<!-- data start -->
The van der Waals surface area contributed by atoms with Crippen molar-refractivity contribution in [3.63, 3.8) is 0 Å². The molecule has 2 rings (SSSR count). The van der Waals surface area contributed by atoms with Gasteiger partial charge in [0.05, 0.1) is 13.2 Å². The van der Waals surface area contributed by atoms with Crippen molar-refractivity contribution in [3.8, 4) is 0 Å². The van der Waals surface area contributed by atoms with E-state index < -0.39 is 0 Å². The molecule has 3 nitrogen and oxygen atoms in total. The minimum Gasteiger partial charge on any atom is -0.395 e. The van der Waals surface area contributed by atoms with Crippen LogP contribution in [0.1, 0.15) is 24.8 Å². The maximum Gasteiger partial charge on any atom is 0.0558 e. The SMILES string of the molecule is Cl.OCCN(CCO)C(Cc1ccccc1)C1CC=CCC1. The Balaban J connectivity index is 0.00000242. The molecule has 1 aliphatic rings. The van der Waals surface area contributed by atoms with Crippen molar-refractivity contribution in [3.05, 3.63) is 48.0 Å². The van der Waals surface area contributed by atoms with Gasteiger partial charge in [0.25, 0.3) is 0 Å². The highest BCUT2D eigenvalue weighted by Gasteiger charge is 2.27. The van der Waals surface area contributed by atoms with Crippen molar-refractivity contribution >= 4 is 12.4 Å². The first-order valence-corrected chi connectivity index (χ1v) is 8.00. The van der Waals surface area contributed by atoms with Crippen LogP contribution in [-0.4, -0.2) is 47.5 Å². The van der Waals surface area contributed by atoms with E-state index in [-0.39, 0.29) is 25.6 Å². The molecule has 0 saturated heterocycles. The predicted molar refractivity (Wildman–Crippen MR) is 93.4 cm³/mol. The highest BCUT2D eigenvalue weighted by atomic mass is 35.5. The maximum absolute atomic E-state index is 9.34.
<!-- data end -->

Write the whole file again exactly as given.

The van der Waals surface area contributed by atoms with Crippen molar-refractivity contribution in [3.63, 3.8) is 0 Å². The molecule has 2 rings (SSSR count). The van der Waals surface area contributed by atoms with Gasteiger partial charge in [0.05, 0.1) is 13.2 Å². The van der Waals surface area contributed by atoms with Crippen molar-refractivity contribution in [3.8, 4) is 0 Å². The van der Waals surface area contributed by atoms with E-state index < -0.39 is 0 Å². The molecule has 3 nitrogen and oxygen atoms in total. The minimum Gasteiger partial charge on any atom is -0.395 e. The van der Waals surface area contributed by atoms with Crippen LogP contribution in [0.1, 0.15) is 24.8 Å². The maximum Gasteiger partial charge on any atom is 0.0558 e. The SMILES string of the molecule is Cl.OCCN(CCO)C(Cc1ccccc1)C1CC=CCC1. The Balaban J connectivity index is 0.00000242. The molecule has 1 aliphatic rings. The van der Waals surface area contributed by atoms with Crippen molar-refractivity contribution in [3.05, 3.63) is 48.0 Å². The van der Waals surface area contributed by atoms with Gasteiger partial charge in [0.25, 0.3) is 0 Å². The highest BCUT2D eigenvalue weighted by Gasteiger charge is 2.27. The van der Waals surface area contributed by atoms with Crippen molar-refractivity contribution >= 4 is 12.4 Å². The first-order valence-corrected chi connectivity index (χ1v) is 8.00. The van der Waals surface area contributed by atoms with Crippen LogP contribution in [-0.4, -0.2) is 47.5 Å². The van der Waals surface area contributed by atoms with E-state index in [-0.39, 0.29) is 25.6 Å². The molecule has 0 saturated heterocycles. The predicted molar refractivity (Wildman–Crippen MR) is 93.4 cm³/mol. The highest BCUT2D eigenvalue weighted by atomic mass is 35.5. The maximum absolute atomic E-state index is 9.34.